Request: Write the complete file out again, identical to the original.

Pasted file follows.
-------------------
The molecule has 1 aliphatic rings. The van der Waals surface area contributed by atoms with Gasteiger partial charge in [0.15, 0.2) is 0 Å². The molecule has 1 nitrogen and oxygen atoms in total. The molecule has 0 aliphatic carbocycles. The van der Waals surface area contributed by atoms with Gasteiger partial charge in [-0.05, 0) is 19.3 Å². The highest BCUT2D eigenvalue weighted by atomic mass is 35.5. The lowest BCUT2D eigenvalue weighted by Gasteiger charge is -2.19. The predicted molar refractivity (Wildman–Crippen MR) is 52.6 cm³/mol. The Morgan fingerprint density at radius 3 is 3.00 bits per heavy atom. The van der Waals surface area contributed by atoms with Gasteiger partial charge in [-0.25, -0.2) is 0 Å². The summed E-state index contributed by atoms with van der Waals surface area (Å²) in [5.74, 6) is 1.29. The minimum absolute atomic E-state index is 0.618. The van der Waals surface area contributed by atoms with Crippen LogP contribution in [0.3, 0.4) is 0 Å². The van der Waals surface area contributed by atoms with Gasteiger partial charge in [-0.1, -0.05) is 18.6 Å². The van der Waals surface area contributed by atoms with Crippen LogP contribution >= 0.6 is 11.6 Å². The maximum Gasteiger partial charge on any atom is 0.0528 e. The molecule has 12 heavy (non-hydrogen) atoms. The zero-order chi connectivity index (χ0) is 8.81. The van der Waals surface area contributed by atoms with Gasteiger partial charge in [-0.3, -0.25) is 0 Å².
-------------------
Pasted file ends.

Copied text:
The molecule has 1 aliphatic rings. The van der Waals surface area contributed by atoms with Gasteiger partial charge in [0.15, 0.2) is 0 Å². The molecule has 1 nitrogen and oxygen atoms in total. The molecule has 0 aliphatic carbocycles. The van der Waals surface area contributed by atoms with Gasteiger partial charge in [-0.05, 0) is 19.3 Å². The highest BCUT2D eigenvalue weighted by atomic mass is 35.5. The lowest BCUT2D eigenvalue weighted by Gasteiger charge is -2.19. The predicted molar refractivity (Wildman–Crippen MR) is 52.6 cm³/mol. The Morgan fingerprint density at radius 3 is 3.00 bits per heavy atom. The van der Waals surface area contributed by atoms with Gasteiger partial charge in [-0.25, -0.2) is 0 Å². The summed E-state index contributed by atoms with van der Waals surface area (Å²) in [5.74, 6) is 1.29. The minimum absolute atomic E-state index is 0.618. The van der Waals surface area contributed by atoms with Crippen LogP contribution in [0.3, 0.4) is 0 Å². The van der Waals surface area contributed by atoms with Gasteiger partial charge in [-0.1, -0.05) is 18.6 Å². The van der Waals surface area contributed by atoms with Crippen LogP contribution >= 0.6 is 11.6 Å². The maximum Gasteiger partial charge on any atom is 0.0528 e. The molecule has 12 heavy (non-hydrogen) atoms. The zero-order chi connectivity index (χ0) is 8.81. The van der Waals surface area contributed by atoms with Gasteiger partial charge in [-0.3, -0.25) is 0 Å².